- Reba Meagher: when Iemma came in she was promoted as The Next Premier. Yeah, right.
- Joe Tripodi: less said the better really. The fact that Rees is still lauding his economics degree is pathetic in light of his net performance. At a time when infrastructure could not be more crucial, this buffoon should not be put anywhere near it.
- Eric Roozendaal: now stands to do to the state's finances what he did to transportation in northwestern Sydney.
- Cherie Burton: put herself in reserve to the point where she could become a future NSW Opposition Leader, if she doesn't lose her seat.
- Tony Burke: smart enough to get the hell out of Macquarie Street, the only NSW Right factional player in Federal Cabinet and barely tolerated for that. Has the Tony Abbott talent of decisively knocking down straw men he has set up himself.
- Matt Brown: has achieved nothing, which is fine so long as you have confidence in the backroom boys to get it right.
- Kristina Kenneally: has Thatcher-like focus in bulldozing opposition without hope for much of an ability to see the broader issues surrounding planning, like urban infrastructure or simplified processes.
You can tell that Rees is more interested in plugging political hioles rather than solving problems in governing NSW. He did nothing much in Water and his successor will do little better. There should not be a separate ministry for roads, and Transport is too hard for the duffer from Wollongong. Verity Firth is a lightweight, someone who thinks her job is explaining policy with her jerky Arts Revue arm movements rather than shaping it. All ministers will spend the rest of the year getting across their new responsibilities.
Rees became a garbo because he lacked confidence in anything but his workin' class credentials. Neville Wran knew that workin' class westiness was overrated as a political drawcard, and so has every Labor leader since - while Rees is now polished within an inch of his life his idea of getting things moving is to go toe-to-toe and get shouty. His experience as a staffer hasn't prepared him for front-office work, because the most effective tools of the backroom operator are irrelevant, or counterproductive, if they see the light of day. O'Farrell can make Rees out to be reactive and rebarbative if he works it properly. Rees' face has two expressions: a smug grin or a scowl, neither of which can project confidence to nervous Labor backbenchers. Rees can minimise Labor's losses if he's lucky, it's doubtful he can pull off a fifth term.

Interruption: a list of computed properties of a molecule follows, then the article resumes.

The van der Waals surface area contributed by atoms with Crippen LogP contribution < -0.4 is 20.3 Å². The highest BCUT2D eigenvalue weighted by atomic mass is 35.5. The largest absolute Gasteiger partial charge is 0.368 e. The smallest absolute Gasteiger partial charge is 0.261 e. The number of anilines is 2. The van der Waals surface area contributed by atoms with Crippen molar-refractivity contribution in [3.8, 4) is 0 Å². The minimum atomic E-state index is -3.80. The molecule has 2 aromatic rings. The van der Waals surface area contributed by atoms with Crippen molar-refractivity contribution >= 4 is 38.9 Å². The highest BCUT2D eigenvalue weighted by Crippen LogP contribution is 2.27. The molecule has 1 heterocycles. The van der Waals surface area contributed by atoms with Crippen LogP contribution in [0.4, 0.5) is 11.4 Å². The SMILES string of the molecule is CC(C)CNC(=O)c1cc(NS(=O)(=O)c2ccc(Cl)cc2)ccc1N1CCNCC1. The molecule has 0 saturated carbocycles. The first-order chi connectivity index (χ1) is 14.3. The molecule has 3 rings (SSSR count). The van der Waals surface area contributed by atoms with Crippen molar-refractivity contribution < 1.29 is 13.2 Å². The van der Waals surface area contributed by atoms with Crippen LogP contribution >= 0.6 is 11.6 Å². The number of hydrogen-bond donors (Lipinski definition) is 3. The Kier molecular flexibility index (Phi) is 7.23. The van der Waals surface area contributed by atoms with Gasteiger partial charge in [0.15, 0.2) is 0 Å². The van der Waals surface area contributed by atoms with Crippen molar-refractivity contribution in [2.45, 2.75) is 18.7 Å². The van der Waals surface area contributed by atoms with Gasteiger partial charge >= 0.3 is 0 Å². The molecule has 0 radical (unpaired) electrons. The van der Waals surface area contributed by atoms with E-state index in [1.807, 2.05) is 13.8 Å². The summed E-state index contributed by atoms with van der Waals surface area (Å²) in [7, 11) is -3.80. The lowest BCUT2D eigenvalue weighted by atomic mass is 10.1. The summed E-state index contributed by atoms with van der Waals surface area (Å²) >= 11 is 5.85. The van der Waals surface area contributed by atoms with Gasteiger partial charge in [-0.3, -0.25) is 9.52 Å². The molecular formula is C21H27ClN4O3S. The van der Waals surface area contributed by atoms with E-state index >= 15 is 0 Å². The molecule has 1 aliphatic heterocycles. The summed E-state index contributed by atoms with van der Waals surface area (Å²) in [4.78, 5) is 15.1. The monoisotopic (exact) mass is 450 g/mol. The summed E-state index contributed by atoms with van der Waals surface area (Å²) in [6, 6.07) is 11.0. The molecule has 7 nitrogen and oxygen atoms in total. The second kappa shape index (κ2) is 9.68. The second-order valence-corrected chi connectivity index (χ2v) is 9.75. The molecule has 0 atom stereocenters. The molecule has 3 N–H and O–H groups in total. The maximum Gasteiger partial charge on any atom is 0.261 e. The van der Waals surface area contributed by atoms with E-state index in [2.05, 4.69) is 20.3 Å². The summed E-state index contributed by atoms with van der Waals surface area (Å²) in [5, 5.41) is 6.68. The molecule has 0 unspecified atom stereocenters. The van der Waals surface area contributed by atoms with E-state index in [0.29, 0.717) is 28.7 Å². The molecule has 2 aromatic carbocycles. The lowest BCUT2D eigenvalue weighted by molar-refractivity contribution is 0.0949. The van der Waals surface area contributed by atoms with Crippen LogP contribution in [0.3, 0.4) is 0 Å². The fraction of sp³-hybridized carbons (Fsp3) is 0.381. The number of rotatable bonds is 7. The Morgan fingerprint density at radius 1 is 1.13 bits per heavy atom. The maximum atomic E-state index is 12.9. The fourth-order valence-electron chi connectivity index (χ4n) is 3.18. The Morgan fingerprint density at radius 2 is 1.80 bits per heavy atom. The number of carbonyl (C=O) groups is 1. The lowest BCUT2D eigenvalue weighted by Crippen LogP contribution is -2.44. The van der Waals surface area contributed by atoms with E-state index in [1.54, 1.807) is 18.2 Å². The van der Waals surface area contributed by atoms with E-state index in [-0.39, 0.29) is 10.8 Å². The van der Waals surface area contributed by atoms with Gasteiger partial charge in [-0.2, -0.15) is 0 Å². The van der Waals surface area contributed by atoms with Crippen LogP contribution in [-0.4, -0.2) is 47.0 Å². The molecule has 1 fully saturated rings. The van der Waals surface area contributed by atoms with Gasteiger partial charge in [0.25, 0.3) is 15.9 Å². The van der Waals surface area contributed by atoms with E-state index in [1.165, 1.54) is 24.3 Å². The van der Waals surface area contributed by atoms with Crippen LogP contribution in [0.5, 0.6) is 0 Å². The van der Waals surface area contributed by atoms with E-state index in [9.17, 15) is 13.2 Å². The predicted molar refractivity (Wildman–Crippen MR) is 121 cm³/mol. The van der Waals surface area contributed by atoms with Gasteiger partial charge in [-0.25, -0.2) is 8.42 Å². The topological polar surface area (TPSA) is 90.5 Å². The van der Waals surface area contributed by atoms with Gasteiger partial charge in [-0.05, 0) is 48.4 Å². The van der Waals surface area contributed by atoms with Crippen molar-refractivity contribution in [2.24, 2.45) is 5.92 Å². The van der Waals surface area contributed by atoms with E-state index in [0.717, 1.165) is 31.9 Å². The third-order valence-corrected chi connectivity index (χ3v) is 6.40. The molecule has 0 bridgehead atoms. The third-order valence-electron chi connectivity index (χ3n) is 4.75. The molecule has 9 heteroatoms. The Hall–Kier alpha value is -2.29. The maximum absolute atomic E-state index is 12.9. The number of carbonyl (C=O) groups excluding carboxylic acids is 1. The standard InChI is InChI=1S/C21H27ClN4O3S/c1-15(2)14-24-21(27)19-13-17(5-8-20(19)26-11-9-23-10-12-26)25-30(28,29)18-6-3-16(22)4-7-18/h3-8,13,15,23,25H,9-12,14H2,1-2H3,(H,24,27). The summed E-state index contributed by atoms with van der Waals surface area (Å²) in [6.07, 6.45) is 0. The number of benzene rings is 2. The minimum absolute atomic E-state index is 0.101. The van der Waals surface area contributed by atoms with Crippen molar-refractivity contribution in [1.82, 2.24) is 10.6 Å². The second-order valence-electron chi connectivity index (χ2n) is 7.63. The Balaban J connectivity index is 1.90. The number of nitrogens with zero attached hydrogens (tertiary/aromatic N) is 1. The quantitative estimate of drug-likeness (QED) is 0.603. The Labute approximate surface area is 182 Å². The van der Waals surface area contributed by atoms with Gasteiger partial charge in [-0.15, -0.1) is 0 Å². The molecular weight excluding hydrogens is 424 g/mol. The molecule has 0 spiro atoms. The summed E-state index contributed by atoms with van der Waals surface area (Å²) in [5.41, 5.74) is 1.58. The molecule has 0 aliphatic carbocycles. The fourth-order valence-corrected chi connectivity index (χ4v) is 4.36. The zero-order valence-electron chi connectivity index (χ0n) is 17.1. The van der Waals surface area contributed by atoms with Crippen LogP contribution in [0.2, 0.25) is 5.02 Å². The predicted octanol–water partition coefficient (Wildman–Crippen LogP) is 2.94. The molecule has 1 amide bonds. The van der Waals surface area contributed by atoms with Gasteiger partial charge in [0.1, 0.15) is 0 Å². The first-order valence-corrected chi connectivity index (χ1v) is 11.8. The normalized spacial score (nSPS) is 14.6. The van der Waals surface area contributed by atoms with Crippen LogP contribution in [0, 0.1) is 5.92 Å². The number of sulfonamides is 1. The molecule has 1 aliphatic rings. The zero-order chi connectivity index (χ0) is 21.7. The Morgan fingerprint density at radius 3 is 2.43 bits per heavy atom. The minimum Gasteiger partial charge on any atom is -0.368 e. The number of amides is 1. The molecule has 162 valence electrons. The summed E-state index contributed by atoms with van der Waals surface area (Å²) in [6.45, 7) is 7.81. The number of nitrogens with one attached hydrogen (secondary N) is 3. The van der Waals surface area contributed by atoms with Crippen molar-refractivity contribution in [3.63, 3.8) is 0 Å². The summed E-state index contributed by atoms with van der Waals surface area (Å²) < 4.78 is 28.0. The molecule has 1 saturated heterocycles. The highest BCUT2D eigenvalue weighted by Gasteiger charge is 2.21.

The NSW government has been steadily depleted of its policy-making capability, and after being governed by the one party for 13 years the inadequacies are starting to show. The News Cycle, the bitch-goddess of modern politics, no longer provides scope for Labor as the excuses have all been used up in empty re-announcements. They simply have no capacity to engage with the Feds, the well-resourced Victorian government or anyone else over "reshaping Federation".
Mind you, there is no Liberal voice in this debate. Tony Abbott's "idea" of centralising everything in Canberra is the nearest there is to a contribution from the other side of politics. However shaky things might look for Labor at the moment, you'd have to bet on them (outside NSW, that is) having the capacity to pull out of the terminal dive, a capacity lacking in the Liberals. The press-gallery groupthink that Labor is in trouble is a pantomime, they will get past this in better shape than the Coalition could ever hope to, even
Let us now give up on the idea that Rudd and Labor can or will "reshape Federation". A shame really, it was a fine idea while it lasted. Once the recession bites there will be the usual regret that reform didn't happen ages ago, but Labor can't complain that voters didn't give them what they needed to make it happen.